Brett Flehinger has been selected to serve as the interim secretary of the Administrative Board starting this summer, as the College prepares for the most significant period of transition in its disciplinary system in decades.
Currently the associate secretary of the Administrative Board, Flehinger will replace the current head of the Ad Board, John “Jay” L. Ellison on July 1.
Flehinger, who earned a Ph.D. in History at Harvard in 1997 and is a lecturer in the History Department, has worked alongside Ellison on the Ad Board for nearly five years, first joining the board in 2009 as the Lowell House resident dean. Just days before Harvard made public the Government 1310 cheating investigation in 2012, Flehinger was appointed to his current position, specifically created to address issues of academic integrity.
“My plans are to get through the rest of this term...and then to kind of emphasize the things that I think are most central to the mission [of the Ad Board]: making sure that when students [come before the Ad Board] they are treated as humanely, as carefully, as accurately as possible,” Flehinger said in an interview on Friday.
Flehinger’s appointment comes as the College seeks to find permanent replacements for many members of the Ad Board. In addition to Ellison, both Adams House Resident Dean Sharon L. Howell and Cabot House Resident Dean Emily W. Stokes-Rees will be departing Harvard at the end of the academic term.
Flehinger said that he has not been involved in the College’s search and selection process for Ellison’s permanent successor, adding that that process is under the purview of Interim Dean of the College Donald H. Pfister and incoming Dean of the College Rakesh Khurana. In an interview in April, Pfister said that Ellison’s upcoming departure could be a chance for the College to review the organization of the Ad Board. Neither Pfister nor Khurana could be reached for comment on Monday.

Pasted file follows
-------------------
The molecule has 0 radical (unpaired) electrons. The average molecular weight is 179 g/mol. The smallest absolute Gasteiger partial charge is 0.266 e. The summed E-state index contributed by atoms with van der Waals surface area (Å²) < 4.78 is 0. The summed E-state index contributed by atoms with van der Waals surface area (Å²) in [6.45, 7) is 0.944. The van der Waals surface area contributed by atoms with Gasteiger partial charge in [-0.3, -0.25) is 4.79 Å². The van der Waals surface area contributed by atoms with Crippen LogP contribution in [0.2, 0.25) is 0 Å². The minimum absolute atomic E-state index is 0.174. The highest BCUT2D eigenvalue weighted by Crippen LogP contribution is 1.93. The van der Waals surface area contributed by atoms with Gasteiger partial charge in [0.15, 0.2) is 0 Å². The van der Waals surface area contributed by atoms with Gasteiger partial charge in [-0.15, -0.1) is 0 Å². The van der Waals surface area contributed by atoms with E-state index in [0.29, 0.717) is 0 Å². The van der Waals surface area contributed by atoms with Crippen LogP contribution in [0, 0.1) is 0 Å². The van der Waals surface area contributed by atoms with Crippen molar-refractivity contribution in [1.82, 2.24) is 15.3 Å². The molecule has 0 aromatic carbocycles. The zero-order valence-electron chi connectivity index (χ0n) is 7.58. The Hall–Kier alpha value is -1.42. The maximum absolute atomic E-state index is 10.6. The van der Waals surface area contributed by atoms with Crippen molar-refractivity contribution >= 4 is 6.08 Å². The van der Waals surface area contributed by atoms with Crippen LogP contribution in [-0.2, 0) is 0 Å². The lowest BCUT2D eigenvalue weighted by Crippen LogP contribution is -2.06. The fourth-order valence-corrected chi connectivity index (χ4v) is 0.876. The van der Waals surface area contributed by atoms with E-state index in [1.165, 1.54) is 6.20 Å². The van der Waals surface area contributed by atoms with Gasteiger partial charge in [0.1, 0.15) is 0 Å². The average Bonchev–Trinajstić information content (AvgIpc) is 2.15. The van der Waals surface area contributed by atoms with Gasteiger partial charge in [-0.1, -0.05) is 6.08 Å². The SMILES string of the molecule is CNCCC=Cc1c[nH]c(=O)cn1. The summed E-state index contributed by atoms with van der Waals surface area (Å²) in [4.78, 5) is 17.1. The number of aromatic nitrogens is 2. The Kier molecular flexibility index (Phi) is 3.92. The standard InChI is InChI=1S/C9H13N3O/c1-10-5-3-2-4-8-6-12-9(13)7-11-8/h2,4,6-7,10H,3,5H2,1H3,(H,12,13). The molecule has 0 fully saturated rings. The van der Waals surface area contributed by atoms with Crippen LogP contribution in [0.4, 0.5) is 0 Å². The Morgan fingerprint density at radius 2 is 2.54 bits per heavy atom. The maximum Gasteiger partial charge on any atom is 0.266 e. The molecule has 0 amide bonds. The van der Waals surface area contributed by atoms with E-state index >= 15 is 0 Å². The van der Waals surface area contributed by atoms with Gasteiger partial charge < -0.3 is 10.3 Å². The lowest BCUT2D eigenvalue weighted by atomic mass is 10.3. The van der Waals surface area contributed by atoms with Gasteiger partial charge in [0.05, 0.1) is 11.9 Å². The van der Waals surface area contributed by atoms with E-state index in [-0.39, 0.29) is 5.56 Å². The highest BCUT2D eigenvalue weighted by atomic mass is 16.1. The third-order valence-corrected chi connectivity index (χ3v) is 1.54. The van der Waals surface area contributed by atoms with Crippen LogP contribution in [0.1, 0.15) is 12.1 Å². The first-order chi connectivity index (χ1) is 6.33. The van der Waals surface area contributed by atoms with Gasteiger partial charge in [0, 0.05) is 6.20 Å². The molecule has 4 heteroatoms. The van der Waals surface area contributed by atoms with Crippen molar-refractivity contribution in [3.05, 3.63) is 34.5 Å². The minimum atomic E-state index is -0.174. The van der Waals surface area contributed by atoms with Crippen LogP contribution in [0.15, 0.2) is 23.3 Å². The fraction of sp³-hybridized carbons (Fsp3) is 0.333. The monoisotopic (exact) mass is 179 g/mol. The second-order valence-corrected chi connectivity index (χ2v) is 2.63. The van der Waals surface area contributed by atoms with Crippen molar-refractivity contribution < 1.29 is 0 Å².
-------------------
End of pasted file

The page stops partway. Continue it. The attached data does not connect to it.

As interim secretary, Flehinger will not only have to provide support for the new resident deans as they become acquainted with the College’s disciplinary system, but also facilitate the creation of the student-faculty honor board—which will hear accusations of academic dishonesty—set to begin adjudicating cases in the fall of 2015.
“I think we have a lot of work to do next year that’s important work, to not only design the new board, to put it in place, and to really realize the kind of training, the recruitment that’s going to start to signal and create the kind of cultural shifts that we’re for,” Flehinger said.
Despite the changes, Flehinger said that he expects the disciplinary body to continue to run smoothly in the next year.
“The board has to continue to do thoughtful efficient careful good work. That would have been the case no matter what,” Flehinger said.
—Staff writer Steven S. Lee can be reached at email@example.com. Follow him on Twitter @StevenSJLee.